Residents Who May Be Admitted:
Older adults and people who:Require domiciliary care (e.g., assistance with ADLs)Have Alzheimer’s or other dementiaNeed nonmedical services and/or temporary skilled nursing.
Residents Who May NOT Be Admitted:
Those who need:Long-term or permanent medical careTo be restrained and/or are a threat to self, others or facilityAssistance evacuating and/or descending stairs in an emergency if the facility doesn’t meet ANSI standards.
Care Plan Requirements
Individuals who are being admitted to a personal care home in Mississippi must be medically assessed by a licensed physician. In the case of memory care, the individual must also be assessed by a licensed practitioner who is qualified to make determinations based on the individual’s cognitive and other abilities.
Care plans must be thorough, individualized and specific as to the desired treatment goals and outcomes. This plan should contain an itemized list of services and charges, including any additional costs that are expected, and must be reviewed quarterly for its effectiveness. Family members must be given a chance to be involved in the creation and updating of the care plan.
Medication Management Requirements
Staff must follow strict guidelines and controls to ensure the safekeeping and proper use of medication. All medication, prescription or otherwise, must be ordered by a physician and can only be administered by licensed personnel. Residents can self-administer with prompting and basic assistance from staff, unless otherwise indicated by a physician. Personal care homes that are licensed to serve residents with Alzheimer’s and dementia must have a secure area for the storage of medication for residents unable to self-administer.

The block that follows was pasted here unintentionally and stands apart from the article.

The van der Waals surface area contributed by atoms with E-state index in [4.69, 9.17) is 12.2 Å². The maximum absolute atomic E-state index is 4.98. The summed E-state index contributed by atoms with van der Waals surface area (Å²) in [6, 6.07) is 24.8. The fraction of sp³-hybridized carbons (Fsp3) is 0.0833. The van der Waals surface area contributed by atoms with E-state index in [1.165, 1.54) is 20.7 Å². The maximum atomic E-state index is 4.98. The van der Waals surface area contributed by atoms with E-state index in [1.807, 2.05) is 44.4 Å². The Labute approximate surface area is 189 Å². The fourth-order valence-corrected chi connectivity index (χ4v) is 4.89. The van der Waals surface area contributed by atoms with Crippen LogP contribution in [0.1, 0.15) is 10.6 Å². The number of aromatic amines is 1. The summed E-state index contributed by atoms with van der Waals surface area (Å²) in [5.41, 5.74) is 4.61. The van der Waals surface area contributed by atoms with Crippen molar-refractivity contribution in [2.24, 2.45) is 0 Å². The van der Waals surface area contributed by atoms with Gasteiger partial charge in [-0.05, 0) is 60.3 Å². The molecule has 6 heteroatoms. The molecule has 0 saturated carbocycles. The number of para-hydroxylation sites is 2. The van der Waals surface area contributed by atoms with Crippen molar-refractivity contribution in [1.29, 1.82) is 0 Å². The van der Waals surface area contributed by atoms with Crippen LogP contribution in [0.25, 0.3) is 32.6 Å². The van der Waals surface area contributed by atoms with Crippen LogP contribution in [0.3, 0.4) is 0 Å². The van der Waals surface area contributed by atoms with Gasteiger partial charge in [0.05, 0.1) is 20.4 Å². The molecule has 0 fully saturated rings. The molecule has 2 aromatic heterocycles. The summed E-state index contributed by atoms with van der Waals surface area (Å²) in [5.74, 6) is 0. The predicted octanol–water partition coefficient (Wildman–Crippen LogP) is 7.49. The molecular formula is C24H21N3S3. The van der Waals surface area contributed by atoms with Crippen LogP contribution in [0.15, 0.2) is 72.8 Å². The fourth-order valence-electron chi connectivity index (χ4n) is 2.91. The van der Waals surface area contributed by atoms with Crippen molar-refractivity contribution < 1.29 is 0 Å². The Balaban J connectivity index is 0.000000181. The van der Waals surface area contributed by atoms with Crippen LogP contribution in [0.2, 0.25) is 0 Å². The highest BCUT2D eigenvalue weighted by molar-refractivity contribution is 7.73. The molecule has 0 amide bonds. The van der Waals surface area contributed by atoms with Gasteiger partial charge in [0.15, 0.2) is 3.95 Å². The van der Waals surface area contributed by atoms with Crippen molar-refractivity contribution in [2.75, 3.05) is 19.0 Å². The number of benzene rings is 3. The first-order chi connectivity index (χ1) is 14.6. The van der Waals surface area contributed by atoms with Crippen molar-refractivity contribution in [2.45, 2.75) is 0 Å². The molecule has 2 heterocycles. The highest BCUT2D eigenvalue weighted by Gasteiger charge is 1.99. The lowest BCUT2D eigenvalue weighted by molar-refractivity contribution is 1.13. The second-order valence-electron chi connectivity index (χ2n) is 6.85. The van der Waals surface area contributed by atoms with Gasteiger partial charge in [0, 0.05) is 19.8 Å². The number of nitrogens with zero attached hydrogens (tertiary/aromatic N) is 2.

Resident bedrooms can house a maximum of four people and must be at or above ground level and have an operable exterior window. An appropriate bed, clean linens and basic furniture must be provided, as well as storage space. Bedrooms must have at least 80 square feet of usable space per bed. Facilities must have a minimum ratio of 1:12 bathtubs or showers per resident and 1:6 toilets per resident for each floor. If laundry services aren’t provided for residents, they must have access to laundry facilities. Personal care homes with over 15 residents must have a Food Service Permit from the state.
Personnel must be verified against the state abuse registry and receive a satisfactory criminal background check and health screening. There is a minimum ratio of 1:15 direct care employees per resident during the day and 1:25 at night, and all staff included in the count must be awake and on duty. In addition, a licensed nurse must be present for at least eight hours per day.
Facilities that offer memory care services must be able to provide a minimum of three hours per day of nursing care for each resident, and there must be a Registered Nurse or Licensed Practical Nurse on duty at all times. Personal care homes with a small Alzheimer’s unit must have at least two staff members on duty at all times, regardless of the number of residents.
Mississippi Medicaid covers personal care and various other services received in assisted living facilities, but it doesn’t cover room and board. Medicaid members who are eligible for the waivers outlined in this guide can benefit from additional coverage. Personal care homes are regularly evaluated by the state to ensure that suitable care is provided to residents, in compliance with federal Medicaid regulations.